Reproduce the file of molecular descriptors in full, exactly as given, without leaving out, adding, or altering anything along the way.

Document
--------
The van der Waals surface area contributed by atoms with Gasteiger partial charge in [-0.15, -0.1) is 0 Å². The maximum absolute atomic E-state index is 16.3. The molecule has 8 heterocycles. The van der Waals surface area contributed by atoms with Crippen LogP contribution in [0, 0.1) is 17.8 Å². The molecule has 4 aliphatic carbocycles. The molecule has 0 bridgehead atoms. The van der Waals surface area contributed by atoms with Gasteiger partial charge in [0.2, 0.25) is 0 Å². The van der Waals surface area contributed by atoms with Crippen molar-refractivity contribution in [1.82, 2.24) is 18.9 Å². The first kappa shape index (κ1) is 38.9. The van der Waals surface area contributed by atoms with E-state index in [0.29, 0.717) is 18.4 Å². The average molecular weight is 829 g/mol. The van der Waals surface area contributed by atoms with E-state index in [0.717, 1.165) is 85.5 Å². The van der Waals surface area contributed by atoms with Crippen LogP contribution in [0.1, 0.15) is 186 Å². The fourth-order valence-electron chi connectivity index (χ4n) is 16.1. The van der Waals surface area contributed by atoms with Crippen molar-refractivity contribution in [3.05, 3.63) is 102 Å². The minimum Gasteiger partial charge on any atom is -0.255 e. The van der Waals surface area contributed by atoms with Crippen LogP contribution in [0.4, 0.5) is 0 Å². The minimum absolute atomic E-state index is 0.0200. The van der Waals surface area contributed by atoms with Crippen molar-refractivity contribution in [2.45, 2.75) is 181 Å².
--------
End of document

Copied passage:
The van der Waals surface area contributed by atoms with Gasteiger partial charge in [-0.15, -0.1) is 0 Å². The maximum absolute atomic E-state index is 16.3. The molecule has 8 heterocycles. The van der Waals surface area contributed by atoms with Crippen LogP contribution in [0, 0.1) is 17.8 Å². The molecule has 4 aliphatic carbocycles. The molecule has 0 bridgehead atoms. The van der Waals surface area contributed by atoms with Gasteiger partial charge in [0.2, 0.25) is 0 Å². The van der Waals surface area contributed by atoms with Crippen molar-refractivity contribution in [1.82, 2.24) is 18.9 Å². The first kappa shape index (κ1) is 38.9. The van der Waals surface area contributed by atoms with E-state index in [0.29, 0.717) is 18.4 Å². The average molecular weight is 829 g/mol. The van der Waals surface area contributed by atoms with E-state index in [0.717, 1.165) is 85.5 Å². The van der Waals surface area contributed by atoms with Crippen LogP contribution in [0.1, 0.15) is 186 Å². The fourth-order valence-electron chi connectivity index (χ4n) is 16.1. The van der Waals surface area contributed by atoms with Crippen molar-refractivity contribution in [3.05, 3.63) is 102 Å². The minimum Gasteiger partial charge on any atom is -0.255 e. The van der Waals surface area contributed by atoms with Crippen LogP contribution in [0.4, 0.5) is 0 Å². The minimum absolute atomic E-state index is 0.0200. The van der Waals surface area contributed by atoms with Crippen molar-refractivity contribution in [2.45, 2.75) is 181 Å².